You are here
Top National NAIDOC Award recognises Di Ryder’s lifetime of service
A lifetime of community service by Di Ryder has been recognised with the 2017 National NAIDOC Lifetime Achievement Award.
A Noongar woman from Perth, Di joined the Australian Army after finishing high school, spending twenty one years in the armed forces, with her dedication to duty recognised in 1990 when she was awarded the Army Australia Day Achievement Medallion.
Following her retirement from the Army, Di turned her attention to helping her fellow people, working as a Community Outreach worker in Redfern in inner city Sydney, before returning to Perth to become the full-time carer for her grandmother Mary.
Di began working as an Outreach and Community Liaison Coordinator with the Perth and Hills Division of General Practice, the Telethon Speech and Hearing Ear Bus Programme and Derbarl Yerrigan Health Service until her retirement in 2011.
This however is only part of Di’s work in the community, who is also the President of the Aboriginal and Torres Strait Islander Services and Veterans Association (ATSIVSA) of Western Australia, MC of the Indigenous Veterans’ Commemoration Service held at the State War Memorial each year during Reconciliation Week, and multiple roles with the Swan Alliance Community.
Di is quick to acknowledge the role of others in her NAIDOC Award success.
“I feel honoured and humbled but this award is not just about me,” Di said.
“The support and guidance I have received from my family, my mum Josephine, who passed away in 2006, and my dad William, has taught me that with hard work, and mutual respect you can achieve whatever you set your mind to.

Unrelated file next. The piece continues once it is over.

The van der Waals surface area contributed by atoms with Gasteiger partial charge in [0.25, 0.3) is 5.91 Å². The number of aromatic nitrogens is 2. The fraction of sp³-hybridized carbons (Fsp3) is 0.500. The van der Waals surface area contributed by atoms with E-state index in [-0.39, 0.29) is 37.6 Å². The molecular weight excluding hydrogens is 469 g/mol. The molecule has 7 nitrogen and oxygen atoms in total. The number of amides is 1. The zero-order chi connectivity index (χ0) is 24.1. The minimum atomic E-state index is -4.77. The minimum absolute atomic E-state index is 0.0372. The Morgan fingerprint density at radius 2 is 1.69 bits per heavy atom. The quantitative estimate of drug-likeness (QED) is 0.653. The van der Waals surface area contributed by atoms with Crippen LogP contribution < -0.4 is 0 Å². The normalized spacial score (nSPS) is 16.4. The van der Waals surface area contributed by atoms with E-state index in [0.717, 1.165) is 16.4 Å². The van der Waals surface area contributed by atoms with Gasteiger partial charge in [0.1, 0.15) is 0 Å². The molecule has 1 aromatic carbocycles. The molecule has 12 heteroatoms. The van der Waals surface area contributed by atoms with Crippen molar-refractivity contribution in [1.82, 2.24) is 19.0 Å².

The local Midland community has played an important part in how much I have achieved, and have assisted me in so many ways to those most in need.”
Through her role with ATSIVSA, Di is heavily involved in working to ensure Indigenous veterans receive the proper support and recognition they deserve.
“As President of the Vets I aim to look after the welfare of veterans and their families so we can improve their lives. I have heard how poorly treated Indigenous World War II veterans were, so I wanted to help vets and their families as much as possible, especially as many are not getting the pensions or other support they are entitled to.”
Perhaps her biggest role Di has is the volunteer coordinator for the Swan Aboriginal Community Christmas Party which in 2016 saw over 900 people attend a fun-filled day with 2015 Christmas hampers given out to ensure kids and their families will have something for Christmas.
“If each and every one of us can contribute to the community, we can make the most of our opportunities and come together, not just as Aboriginal people, but as a whole community, as part of the reconciliation process.”